I sit in a chair that looks like it was made for established men to drink brandy and smoke cigars in; brown leather and purposely created to look weathered. My interviewer sits across from me in an identical chair, with my book resting on his lap. We're waiting for the cameraman to get settled. My interviewer is spiffed up in a brown sports coat ensemble that can only be described as debonair. The thumping beat of the club has long since disappeared within the soundless room of the nightclub. Adam and Marc stand next to each other, outside the realms of the cameras. I'm the one in the hot seat.
I’m not sure why Adam set me up with this interview right in the middle of my book launch party. I look at the interviewer and smile. He gives me a closed-mouth grin and nothing more. Well that was noncommittal, wasn’t it? I know the closed-mouth smile when I see it. It’s the same smile I gave to parents when they came to teacher’s conferences, expecting the worse, and then became shocked when they actually received it. The wide, open-mouthed smile, is for the parent of an angel: The child who writes all of her letters properly, knows all of her vocabulary words and can look at a number and tell me which number it is without having to count on her fingers. (I never understood how a child can remember what a number looks like by counting invisible numbers on her fingers.) And now, here this interviewer is, giving me a closed-mouthed smile as if I'm a finger counter.
I know immediately that I don’t have a chance with this man. He doesn’t like So, What If…? He hates the heroine. He can't understand why the heroine wants the hero. The book is boring. After all, this is a man who has read what is mostly a love story. Of course, he hated it. Men like stories about courtrooms, unfolding legal drama, and people stuck on various planets in the solar system. Boring things like that. They know nothing about true literature: girl meets boy, boy is a major douche. (I mean, isn't that what all Jane Austen books are about?) Only women can appreciate true literature. And, by the way, who asked this guy to read my fucking book! I turn around and look at Adam.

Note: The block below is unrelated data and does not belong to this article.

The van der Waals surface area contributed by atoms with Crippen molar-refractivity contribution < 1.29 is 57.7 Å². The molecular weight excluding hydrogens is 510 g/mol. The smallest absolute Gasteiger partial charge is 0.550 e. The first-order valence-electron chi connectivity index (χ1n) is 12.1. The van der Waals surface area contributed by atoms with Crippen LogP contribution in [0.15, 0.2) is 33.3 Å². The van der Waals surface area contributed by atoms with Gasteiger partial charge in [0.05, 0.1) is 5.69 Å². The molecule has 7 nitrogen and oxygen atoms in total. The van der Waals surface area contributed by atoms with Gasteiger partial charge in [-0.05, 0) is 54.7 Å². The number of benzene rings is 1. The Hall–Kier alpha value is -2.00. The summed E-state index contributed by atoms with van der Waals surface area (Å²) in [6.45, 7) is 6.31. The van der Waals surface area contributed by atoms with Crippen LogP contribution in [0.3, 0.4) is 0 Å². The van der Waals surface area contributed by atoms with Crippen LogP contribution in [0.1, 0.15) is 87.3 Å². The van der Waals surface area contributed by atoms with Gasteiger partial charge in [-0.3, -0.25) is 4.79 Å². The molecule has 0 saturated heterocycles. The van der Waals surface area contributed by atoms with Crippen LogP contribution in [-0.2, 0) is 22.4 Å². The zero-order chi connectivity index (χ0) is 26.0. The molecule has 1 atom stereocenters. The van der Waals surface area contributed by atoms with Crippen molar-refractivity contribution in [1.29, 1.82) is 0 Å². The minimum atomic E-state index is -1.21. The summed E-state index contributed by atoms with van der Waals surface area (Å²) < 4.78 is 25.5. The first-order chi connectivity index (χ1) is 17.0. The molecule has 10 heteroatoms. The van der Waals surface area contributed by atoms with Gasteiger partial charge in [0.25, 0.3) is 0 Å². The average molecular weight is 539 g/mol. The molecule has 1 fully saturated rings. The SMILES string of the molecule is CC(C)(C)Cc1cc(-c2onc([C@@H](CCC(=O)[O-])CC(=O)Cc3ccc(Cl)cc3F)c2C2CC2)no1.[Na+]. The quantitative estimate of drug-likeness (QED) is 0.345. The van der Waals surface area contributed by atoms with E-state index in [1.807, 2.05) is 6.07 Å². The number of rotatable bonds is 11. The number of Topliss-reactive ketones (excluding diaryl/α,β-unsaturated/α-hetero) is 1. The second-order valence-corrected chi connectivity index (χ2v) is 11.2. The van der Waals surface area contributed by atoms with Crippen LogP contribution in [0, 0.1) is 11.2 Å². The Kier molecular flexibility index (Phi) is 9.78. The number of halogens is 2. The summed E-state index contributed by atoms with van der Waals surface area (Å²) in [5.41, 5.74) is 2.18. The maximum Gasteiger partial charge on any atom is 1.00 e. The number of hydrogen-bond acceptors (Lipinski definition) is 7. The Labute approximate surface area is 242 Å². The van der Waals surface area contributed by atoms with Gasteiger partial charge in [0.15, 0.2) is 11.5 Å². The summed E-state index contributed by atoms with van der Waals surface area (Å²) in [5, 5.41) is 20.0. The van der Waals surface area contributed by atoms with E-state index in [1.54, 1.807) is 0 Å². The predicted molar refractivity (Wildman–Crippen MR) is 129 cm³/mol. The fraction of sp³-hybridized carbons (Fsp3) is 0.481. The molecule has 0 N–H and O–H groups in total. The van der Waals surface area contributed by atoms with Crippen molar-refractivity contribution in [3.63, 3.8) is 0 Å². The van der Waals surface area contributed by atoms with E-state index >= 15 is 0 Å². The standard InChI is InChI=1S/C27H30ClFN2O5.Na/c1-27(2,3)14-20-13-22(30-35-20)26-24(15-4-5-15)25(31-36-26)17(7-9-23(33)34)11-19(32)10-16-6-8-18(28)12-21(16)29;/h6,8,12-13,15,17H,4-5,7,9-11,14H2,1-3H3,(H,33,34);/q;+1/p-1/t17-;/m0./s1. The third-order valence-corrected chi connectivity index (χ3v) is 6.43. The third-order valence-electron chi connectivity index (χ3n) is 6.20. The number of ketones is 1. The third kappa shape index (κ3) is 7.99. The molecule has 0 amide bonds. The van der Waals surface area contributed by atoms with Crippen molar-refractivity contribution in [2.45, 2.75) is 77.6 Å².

I’m angry with you for scheduling this interview.
Adam smiles and waves. I make a mental note to fuck him up later. I turn back around to look at the interviewer.
“Welcome to Pop-Korner,” (oh what a corny name), “where you get nothing but relevant pop news, from only the baddest motherfuckers in the game,” the interviewer says. Dammit, I forgot his name. “Tonight, live, I have Rachel Isles.” Oh goodness, what is this man’s name? What is his name! I look to Adam with a smile and wide eyes.
What is this man’s name?
Adam gives me wink. Adam! I look at Marc.
“Kevin,” Marc mouths to me. Oh, thank God! Marc is good for something, other than screwing women left and right! Good job, Markie.
“Hi, Kevin,” I say with a smile. “Thanks for dropping by the party.”
“Oh, I wasn’t missing this,” Kevin says. “Trust me. My girl would’ve killed me if I passed up a chance to sit down with you and talk about this book.” He pats my book on his lap.
“And what did you think?” I ask, knowing that if he gives me an honest assessment of my story and my writing, that doesn’t flatter me, I just may put a hit out on him.
“Of course.” Of course not.